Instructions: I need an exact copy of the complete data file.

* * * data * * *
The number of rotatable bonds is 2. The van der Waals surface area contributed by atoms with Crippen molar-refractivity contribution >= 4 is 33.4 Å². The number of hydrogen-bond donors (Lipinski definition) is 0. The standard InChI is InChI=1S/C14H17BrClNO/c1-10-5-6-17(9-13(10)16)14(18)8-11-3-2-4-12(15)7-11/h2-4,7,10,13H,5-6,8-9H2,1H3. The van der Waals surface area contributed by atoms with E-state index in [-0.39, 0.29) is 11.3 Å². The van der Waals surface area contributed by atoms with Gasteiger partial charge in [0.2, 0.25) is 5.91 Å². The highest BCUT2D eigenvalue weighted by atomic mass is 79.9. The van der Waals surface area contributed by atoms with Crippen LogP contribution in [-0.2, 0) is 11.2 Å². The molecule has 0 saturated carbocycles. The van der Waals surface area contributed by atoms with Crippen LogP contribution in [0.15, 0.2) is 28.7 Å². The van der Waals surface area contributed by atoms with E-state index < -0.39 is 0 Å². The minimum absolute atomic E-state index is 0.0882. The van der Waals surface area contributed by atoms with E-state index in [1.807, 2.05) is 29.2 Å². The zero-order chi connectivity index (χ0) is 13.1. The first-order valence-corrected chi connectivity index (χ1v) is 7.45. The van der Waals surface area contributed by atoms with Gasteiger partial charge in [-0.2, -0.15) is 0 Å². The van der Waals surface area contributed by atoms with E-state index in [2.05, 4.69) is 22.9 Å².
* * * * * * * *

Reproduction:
The number of rotatable bonds is 2. The van der Waals surface area contributed by atoms with Crippen molar-refractivity contribution >= 4 is 33.4 Å². The number of hydrogen-bond donors (Lipinski definition) is 0. The standard InChI is InChI=1S/C14H17BrClNO/c1-10-5-6-17(9-13(10)16)14(18)8-11-3-2-4-12(15)7-11/h2-4,7,10,13H,5-6,8-9H2,1H3. The van der Waals surface area contributed by atoms with E-state index in [-0.39, 0.29) is 11.3 Å². The van der Waals surface area contributed by atoms with Gasteiger partial charge in [0.2, 0.25) is 5.91 Å². The highest BCUT2D eigenvalue weighted by atomic mass is 79.9. The van der Waals surface area contributed by atoms with Crippen LogP contribution in [-0.2, 0) is 11.2 Å². The molecule has 0 saturated carbocycles. The van der Waals surface area contributed by atoms with Crippen LogP contribution in [0.15, 0.2) is 28.7 Å². The van der Waals surface area contributed by atoms with E-state index < -0.39 is 0 Å². The minimum absolute atomic E-state index is 0.0882. The van der Waals surface area contributed by atoms with E-state index in [1.807, 2.05) is 29.2 Å². The zero-order chi connectivity index (χ0) is 13.1. The first-order valence-corrected chi connectivity index (χ1v) is 7.45. The van der Waals surface area contributed by atoms with Gasteiger partial charge in [-0.2, -0.15) is 0 Å². The van der Waals surface area contributed by atoms with E-state index in [2.05, 4.69) is 22.9 Å².